Hong Kong tycoon jimmy Lai poses in front of Apple Daily poster, June 14, 1995.
Jimmy Lai, 1995.
Mike Clarke/AFP
Jimmy Lai, chairman of Next Digital Ltd., walks towards a Correctional Services Department (CSD) vehicle at the Lai Chi Kok Reception Center to be transported to the West Kowloon Magistrates’ Courts in Hong Kong, China, Dec. 12, 2020.
Jimmy Lai, Dec. 12.

The media mirrored the nature of the people. In 2000, then-Chinese President Jiang Zemin, unused to the blunt questioning of an unfettered press, angrily berated a Hong Kong journalist in English as “too simple, sometimes naïve.” To this day, “too simple, sometimes naïve” remains a favorite jibe between Hong Kong friends, a gleeful reminder of the territory’s subversive ability to puncture the pomposity of overbearing officialdom.

Ikea plush wolf toy, Lufsig, 2013.
Lufsig, 2013.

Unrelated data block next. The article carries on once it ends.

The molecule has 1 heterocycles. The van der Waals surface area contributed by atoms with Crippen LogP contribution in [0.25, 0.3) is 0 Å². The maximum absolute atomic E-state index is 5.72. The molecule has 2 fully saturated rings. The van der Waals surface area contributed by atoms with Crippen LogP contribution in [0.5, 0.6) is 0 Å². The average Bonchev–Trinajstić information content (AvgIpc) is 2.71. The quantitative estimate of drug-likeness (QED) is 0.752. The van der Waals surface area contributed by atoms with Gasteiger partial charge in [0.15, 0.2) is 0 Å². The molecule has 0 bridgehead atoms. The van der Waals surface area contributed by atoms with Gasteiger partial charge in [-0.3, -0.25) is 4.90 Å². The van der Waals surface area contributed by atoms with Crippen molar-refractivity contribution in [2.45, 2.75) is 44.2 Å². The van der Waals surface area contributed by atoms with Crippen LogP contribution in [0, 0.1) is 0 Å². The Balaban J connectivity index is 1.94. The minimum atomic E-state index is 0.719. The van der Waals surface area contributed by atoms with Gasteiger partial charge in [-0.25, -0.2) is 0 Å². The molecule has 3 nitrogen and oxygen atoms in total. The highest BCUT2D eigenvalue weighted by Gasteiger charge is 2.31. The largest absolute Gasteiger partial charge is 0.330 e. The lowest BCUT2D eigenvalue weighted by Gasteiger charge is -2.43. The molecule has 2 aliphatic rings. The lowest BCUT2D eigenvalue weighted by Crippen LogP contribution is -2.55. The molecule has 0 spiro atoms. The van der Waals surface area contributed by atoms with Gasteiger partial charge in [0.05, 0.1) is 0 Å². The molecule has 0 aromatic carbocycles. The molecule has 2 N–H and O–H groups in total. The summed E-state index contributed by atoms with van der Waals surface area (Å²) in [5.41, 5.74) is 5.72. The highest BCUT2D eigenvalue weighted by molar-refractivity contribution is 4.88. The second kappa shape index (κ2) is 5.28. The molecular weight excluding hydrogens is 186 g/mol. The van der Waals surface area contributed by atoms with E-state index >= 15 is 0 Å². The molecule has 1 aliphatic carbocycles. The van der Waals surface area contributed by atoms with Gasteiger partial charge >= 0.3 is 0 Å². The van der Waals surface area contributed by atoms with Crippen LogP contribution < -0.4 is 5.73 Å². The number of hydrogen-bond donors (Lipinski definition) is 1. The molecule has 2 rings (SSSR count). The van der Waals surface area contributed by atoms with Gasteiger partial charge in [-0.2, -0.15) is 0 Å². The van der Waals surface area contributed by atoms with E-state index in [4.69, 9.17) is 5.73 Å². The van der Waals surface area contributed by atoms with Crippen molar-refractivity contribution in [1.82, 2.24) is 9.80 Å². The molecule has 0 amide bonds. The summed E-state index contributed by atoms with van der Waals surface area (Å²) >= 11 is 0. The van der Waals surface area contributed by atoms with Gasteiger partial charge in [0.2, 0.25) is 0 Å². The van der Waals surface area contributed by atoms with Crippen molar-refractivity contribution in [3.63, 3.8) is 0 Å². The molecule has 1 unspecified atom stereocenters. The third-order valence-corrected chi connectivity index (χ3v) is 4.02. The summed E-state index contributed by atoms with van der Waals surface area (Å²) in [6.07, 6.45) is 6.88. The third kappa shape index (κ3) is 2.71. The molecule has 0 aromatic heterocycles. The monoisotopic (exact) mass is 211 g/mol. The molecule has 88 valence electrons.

The unpopular former Hong Kong Chief Executive Leung Chun-ying received similar treatment. At some indeterminate point, Ikea in Hong Kong started selling a toy wolf called Lufsig. By unfortunate (or serendipitous) coincidence, the name in Cantonese sounded like a crude phrase with sexual connotations. Leung had long had a reputation as a wolf — a cunning political operator with disguised intentions. When an anti-government protester threw one of the stuffed toys at the chief executive in late 2013, a citywide craze was born — one that managed to combine two perennial Hong Kong hobbies: queuing for collectibles and showing disdain for the government. Lines formed, and Lufsig quickly sold out. Ikea said it regretted its choice of name and changed it. (Leung responded by posing with one of the toys on his desk and praising Hong Kongers’ creativity.)